Article révisé par les pairs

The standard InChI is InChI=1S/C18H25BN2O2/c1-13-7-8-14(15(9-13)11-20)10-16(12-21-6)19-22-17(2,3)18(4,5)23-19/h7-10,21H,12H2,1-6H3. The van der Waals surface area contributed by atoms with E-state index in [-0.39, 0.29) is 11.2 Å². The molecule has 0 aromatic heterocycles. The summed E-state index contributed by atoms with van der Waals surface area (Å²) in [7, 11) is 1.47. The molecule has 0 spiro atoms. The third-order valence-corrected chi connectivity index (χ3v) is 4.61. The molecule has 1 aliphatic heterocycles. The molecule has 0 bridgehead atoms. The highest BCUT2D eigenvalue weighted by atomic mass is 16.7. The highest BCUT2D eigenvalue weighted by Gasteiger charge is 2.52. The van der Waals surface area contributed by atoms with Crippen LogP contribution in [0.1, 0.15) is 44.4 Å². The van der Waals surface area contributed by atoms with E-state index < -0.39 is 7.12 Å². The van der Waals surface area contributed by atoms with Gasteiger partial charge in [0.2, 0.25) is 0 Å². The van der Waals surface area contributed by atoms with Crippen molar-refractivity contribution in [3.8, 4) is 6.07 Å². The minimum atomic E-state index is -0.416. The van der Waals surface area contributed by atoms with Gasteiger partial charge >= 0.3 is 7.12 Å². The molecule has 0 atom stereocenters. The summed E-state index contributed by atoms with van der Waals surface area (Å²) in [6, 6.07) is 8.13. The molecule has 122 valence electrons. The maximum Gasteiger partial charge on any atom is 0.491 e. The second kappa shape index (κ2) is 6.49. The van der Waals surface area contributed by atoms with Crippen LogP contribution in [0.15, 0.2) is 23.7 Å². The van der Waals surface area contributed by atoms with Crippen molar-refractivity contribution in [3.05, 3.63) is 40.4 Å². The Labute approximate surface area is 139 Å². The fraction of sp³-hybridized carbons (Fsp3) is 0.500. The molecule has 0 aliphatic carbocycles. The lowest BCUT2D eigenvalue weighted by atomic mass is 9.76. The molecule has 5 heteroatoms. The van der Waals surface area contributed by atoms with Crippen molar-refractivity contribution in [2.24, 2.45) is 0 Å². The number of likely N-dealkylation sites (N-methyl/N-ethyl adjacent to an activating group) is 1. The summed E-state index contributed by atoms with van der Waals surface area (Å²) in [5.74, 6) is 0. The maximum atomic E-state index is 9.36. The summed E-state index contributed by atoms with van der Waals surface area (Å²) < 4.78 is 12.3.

Résumé : We evaluated new immunochemiluminometric assays (ICMAs) for insulin and C-peptide (ADVIA Centaur Insulin & C-Peptide-Serum assays). Both ADVIA Centaur assays are two-site sandwich immunoassays using direct chemiluminescent technology. Precision was investigated using serum pools at three levels of the two analytes, measured in duplicate for 10 days. Total Coefficient of Variations (CVs) were 5, 7 and 4% for insulin and 9, 6 and 10% for C-peptide, with intra-assay precisions of 5, 4 and 5% and 5, 3 and 3%, respectively. The minimum detectable concentrations were 0.5 mU/L and < 0.1 microg/L for insulin and for C-peptide, respectively. Day-to-day reproducibility of single measurements was 5.4, 7.1 and 4.3% for pools with an insulin concentration of 0.6 mU/L, 2.0 mU/L and 4.0 mU/L; it was 4.4, 6.6 and 5.3% for pools with a C-peptide concentration of 0.2, 0.3 and 1.0 microg/L. The functional sensitivity did not differ from 3 SD Minimal Detectable Concentration (MDC) (0.5 mU/L for insulin and < 0.1 microg/L for C-peptide). The linearity was good in the range of 0.6-20 mU/L for insulin and 0.3-9 microg/L for C-peptide. The comparison with the RIA used in our laboratory was analyzed by Passing-Bablok and Bland-Altman plots and revealed a proportional bias of approximately 20% (slope: 1.20; CI: 1.14 to 1.26) for C-peptide and a systematic bias of -1.6 mU/L (slope: 0.94; CI: 2.7 to -0.5) for insulin which should not have any clinical consequence in the interpretation of results. Finally, we tested the influence of hemolysis on insulin in serum and plasma and found the same negative effect for both samples when more than 2% of red cells were hemolyzed, and this effect increased with the lag time before freezing. In conclusion, both assays were satisfactorily correlated with the routine RIA test used in our laboratory. The major problem was the sensitivity to hemolysis which is common to all insulin immunometric assays.